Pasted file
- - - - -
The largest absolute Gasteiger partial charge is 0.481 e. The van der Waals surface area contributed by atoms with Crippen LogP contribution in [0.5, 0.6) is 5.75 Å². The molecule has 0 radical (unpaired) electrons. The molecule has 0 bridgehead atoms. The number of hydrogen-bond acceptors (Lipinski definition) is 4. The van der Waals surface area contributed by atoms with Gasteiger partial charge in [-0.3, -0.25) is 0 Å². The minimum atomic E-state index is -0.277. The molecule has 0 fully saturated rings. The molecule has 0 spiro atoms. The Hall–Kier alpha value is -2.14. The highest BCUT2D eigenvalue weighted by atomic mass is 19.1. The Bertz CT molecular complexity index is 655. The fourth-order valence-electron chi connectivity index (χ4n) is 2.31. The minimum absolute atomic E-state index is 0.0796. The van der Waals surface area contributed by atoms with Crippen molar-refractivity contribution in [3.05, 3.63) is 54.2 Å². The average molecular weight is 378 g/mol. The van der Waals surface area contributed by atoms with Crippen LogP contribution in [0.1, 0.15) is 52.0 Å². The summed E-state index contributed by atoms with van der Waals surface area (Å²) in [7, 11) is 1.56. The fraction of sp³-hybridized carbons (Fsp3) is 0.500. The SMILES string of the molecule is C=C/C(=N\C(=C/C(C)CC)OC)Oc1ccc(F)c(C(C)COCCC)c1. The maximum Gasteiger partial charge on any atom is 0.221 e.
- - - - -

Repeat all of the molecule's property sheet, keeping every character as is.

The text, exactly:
The largest absolute Gasteiger partial charge is 0.481 e. The van der Waals surface area contributed by atoms with Crippen LogP contribution in [0.5, 0.6) is 5.75 Å². The molecule has 0 radical (unpaired) electrons. The molecule has 0 bridgehead atoms. The number of hydrogen-bond acceptors (Lipinski definition) is 4. The van der Waals surface area contributed by atoms with Gasteiger partial charge in [-0.3, -0.25) is 0 Å². The minimum atomic E-state index is -0.277. The molecule has 0 fully saturated rings. The molecule has 0 spiro atoms. The Hall–Kier alpha value is -2.14. The highest BCUT2D eigenvalue weighted by atomic mass is 19.1. The Bertz CT molecular complexity index is 655. The fourth-order valence-electron chi connectivity index (χ4n) is 2.31. The minimum absolute atomic E-state index is 0.0796. The van der Waals surface area contributed by atoms with Crippen molar-refractivity contribution in [3.05, 3.63) is 54.2 Å². The average molecular weight is 378 g/mol. The van der Waals surface area contributed by atoms with Crippen LogP contribution in [0.1, 0.15) is 52.0 Å². The summed E-state index contributed by atoms with van der Waals surface area (Å²) in [7, 11) is 1.56. The fraction of sp³-hybridized carbons (Fsp3) is 0.500. The SMILES string of the molecule is C=C/C(=N\C(=C/C(C)CC)OC)Oc1ccc(F)c(C(C)COCCC)c1. The maximum Gasteiger partial charge on any atom is 0.221 e.